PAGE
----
Changing prisoner count could boost cities’ political power
RICHMOND, Va. (AP) — Virginia’s urban centers could gain more political power under a new state policy that changes how prisoners are counted when it comes to drawing maps for congressional and legislative districts.
The Richmond Times-Dispatch reported Sunday that the new policy counts inmates at their last known address instead of the prison’s location.
The change could boost representation in cities such as Norfolk and Richmond. Declines are expected in the rural areas where many prisons are located.
Political boundaries are redrawn every 10 years and are based off of U.S. Census numbers. The Virginia Supreme Court has been tasked with redistricting after the state’s new redistricting commission imploded with an impasse along partisan lines.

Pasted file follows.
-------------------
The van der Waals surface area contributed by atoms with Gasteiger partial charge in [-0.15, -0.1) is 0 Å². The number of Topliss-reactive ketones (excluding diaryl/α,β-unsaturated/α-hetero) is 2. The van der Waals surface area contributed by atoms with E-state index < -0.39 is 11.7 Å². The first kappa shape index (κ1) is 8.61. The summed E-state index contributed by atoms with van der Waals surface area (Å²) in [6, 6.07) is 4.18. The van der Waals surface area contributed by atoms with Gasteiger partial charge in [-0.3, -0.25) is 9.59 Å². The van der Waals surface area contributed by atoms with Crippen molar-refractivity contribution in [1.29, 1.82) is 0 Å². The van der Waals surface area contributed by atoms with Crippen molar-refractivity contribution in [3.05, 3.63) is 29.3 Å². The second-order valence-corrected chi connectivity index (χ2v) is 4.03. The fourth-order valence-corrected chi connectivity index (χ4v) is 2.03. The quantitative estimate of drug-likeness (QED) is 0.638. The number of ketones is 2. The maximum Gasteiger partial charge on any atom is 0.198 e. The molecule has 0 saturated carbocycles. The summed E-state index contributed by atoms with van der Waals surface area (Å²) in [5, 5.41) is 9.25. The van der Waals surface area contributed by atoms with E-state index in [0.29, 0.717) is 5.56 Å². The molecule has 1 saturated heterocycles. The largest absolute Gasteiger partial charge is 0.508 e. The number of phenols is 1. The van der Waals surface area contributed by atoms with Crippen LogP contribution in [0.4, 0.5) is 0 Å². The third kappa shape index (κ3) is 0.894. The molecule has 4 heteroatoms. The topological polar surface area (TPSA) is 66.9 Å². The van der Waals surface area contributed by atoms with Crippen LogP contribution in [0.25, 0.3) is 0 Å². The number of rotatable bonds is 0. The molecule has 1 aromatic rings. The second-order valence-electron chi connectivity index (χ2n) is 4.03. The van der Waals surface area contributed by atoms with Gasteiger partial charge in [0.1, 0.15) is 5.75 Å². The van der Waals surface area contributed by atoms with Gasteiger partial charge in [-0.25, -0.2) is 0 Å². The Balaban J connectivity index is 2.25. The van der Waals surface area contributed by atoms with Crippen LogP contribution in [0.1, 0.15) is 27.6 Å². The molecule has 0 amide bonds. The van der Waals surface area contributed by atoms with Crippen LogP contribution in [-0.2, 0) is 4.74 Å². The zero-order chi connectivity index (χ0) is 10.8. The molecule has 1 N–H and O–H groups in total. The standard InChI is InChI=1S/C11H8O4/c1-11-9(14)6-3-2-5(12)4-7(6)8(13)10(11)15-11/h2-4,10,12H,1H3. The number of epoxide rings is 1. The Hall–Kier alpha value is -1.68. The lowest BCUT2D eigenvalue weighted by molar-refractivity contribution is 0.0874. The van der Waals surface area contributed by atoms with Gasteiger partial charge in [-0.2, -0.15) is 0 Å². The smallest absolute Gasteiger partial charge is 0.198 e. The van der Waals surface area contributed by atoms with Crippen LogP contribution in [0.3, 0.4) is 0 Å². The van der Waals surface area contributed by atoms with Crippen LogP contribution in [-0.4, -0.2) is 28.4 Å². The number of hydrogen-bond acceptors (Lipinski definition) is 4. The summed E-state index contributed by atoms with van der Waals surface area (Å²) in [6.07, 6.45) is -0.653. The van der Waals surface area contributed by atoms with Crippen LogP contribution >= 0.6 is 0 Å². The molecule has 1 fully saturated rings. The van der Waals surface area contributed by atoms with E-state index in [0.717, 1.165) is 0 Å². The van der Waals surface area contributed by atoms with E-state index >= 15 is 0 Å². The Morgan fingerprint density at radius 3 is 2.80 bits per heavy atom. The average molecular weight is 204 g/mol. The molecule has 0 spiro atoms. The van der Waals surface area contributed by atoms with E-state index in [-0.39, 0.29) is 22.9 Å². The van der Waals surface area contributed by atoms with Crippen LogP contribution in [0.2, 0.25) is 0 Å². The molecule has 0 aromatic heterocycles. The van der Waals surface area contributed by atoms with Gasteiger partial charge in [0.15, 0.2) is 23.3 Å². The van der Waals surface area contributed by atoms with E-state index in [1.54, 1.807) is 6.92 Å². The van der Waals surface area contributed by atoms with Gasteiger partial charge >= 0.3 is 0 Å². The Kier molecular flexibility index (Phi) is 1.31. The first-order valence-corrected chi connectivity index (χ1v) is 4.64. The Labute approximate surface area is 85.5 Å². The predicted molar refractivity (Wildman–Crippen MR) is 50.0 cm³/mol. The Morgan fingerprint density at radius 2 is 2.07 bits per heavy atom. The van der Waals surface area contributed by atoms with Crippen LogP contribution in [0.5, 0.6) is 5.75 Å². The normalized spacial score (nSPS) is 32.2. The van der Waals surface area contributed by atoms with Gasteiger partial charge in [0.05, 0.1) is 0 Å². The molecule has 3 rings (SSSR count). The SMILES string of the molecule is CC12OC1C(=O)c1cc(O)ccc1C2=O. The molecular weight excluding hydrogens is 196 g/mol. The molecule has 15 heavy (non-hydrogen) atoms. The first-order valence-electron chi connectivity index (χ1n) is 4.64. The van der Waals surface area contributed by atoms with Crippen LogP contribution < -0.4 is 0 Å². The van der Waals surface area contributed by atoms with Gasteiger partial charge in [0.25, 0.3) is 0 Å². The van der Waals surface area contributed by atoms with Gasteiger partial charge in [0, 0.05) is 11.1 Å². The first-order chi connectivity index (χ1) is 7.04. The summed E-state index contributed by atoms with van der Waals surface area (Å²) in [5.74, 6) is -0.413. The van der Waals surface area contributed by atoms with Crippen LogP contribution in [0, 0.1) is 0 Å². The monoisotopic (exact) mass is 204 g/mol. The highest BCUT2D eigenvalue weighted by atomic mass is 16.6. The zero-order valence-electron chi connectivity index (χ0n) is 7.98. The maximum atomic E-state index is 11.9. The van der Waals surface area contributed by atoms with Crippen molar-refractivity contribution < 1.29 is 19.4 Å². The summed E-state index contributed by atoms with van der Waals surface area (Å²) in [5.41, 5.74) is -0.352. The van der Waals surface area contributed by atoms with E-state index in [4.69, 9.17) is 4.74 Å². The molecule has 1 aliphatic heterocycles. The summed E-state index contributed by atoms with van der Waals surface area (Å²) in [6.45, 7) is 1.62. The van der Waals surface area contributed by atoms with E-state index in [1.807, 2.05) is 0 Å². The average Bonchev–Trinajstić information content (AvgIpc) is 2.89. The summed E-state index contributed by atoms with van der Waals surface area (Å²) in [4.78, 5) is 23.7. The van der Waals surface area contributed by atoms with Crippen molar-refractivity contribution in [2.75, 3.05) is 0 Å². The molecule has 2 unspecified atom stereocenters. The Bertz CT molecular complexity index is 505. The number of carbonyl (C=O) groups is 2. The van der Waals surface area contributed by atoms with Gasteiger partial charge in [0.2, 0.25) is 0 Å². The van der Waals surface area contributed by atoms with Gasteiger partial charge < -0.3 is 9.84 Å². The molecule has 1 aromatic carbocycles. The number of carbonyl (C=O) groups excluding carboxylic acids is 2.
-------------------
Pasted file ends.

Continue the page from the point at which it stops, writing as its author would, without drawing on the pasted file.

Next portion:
Supporters of the new policy say that counting inmates at their prison addresses inflates the influence of an area surrounding a correctional facility and diminishes the sway of communities from which an inmate came.
Opponents say the new policy politically weakens Virginia’s rural areas and Republican voting strength.